Bathos is a strong component of the choreography and is where Parker triumphs most. Through physical comedy, the various tyrannies and egomanias of masculinity are deftly lampooned. The scrambling claims to power; the debilitating fear of vulnerability; the exhaustion that comes with playing one-upmanship games that never end. These are all serious topics, which thousands of gender studies essays have studiously unpacked. Here, through the comic angle of a leg or the po-faced expression of a dancer, they are deconstructed with brilliant economy. I and the girl behind me guffawed often.

Ultimately, emotional repression explodes into primitive violence. The alpha male is literally stripped naked, and the group becomes a tribe of chest-beating apes. When this alpha betrays a hint of tenderness, of autonomous thought, they turn on him. In the final few sequences, a tragic theatre emerges; affecting if at odds with the abstractness of the piece overall.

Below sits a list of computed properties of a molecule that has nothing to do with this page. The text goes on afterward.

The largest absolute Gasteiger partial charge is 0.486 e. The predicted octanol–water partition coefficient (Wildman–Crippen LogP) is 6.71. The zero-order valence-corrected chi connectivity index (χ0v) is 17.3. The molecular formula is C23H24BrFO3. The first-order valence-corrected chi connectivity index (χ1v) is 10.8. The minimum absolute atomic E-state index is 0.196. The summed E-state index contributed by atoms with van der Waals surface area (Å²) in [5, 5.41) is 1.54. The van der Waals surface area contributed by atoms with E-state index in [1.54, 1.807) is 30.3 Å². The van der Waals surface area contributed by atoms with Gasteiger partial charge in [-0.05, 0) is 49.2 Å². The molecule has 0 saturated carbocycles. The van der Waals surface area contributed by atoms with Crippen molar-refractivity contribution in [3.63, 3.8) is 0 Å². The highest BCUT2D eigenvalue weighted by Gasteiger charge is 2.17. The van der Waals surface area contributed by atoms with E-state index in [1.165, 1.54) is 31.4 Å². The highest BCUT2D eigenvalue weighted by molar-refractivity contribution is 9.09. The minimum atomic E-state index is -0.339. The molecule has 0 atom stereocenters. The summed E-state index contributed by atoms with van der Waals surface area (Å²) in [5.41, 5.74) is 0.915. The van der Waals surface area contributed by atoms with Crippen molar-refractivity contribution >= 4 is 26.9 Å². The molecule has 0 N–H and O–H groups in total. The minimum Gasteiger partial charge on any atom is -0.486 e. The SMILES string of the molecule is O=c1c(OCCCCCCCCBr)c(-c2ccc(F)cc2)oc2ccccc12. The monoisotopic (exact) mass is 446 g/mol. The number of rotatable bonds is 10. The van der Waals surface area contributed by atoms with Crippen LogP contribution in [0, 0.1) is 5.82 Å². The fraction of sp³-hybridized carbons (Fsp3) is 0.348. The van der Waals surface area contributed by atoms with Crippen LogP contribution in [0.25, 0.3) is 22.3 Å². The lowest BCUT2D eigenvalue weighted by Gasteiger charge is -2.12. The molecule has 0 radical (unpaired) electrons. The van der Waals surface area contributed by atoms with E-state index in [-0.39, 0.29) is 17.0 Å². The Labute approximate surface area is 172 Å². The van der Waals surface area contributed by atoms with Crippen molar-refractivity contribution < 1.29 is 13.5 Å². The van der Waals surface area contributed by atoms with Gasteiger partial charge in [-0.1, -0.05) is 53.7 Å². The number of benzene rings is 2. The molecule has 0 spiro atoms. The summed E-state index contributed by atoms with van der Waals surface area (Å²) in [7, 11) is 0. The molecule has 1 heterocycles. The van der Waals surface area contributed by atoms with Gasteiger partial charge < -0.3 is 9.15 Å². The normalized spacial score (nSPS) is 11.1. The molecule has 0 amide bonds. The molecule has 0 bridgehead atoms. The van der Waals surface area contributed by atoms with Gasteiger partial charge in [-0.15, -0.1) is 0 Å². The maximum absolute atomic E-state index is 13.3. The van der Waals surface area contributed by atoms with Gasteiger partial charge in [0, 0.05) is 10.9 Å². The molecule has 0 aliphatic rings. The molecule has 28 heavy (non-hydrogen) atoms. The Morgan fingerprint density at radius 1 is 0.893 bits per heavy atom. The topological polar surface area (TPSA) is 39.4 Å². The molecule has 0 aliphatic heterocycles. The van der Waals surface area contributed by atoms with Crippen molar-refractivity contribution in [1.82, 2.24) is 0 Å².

Introducing queer perspectives to the cis/het crisis of masculinity, KING entangles itself with the cultural and primal forces that shape and deform identity. In April, it will tour Lebanon, Jordan and Austria, sowing its subversions abroad.

As a postscript: one key personal enjoyment of the night was at the end of the show, when the lights went down and the audience burst into furious applause. The darkness lingered. The audience insistently clapped. When the lights at last returned to reveal the performers clasping hands in a line, the naked dancer now had his jocks on. The delay was explained.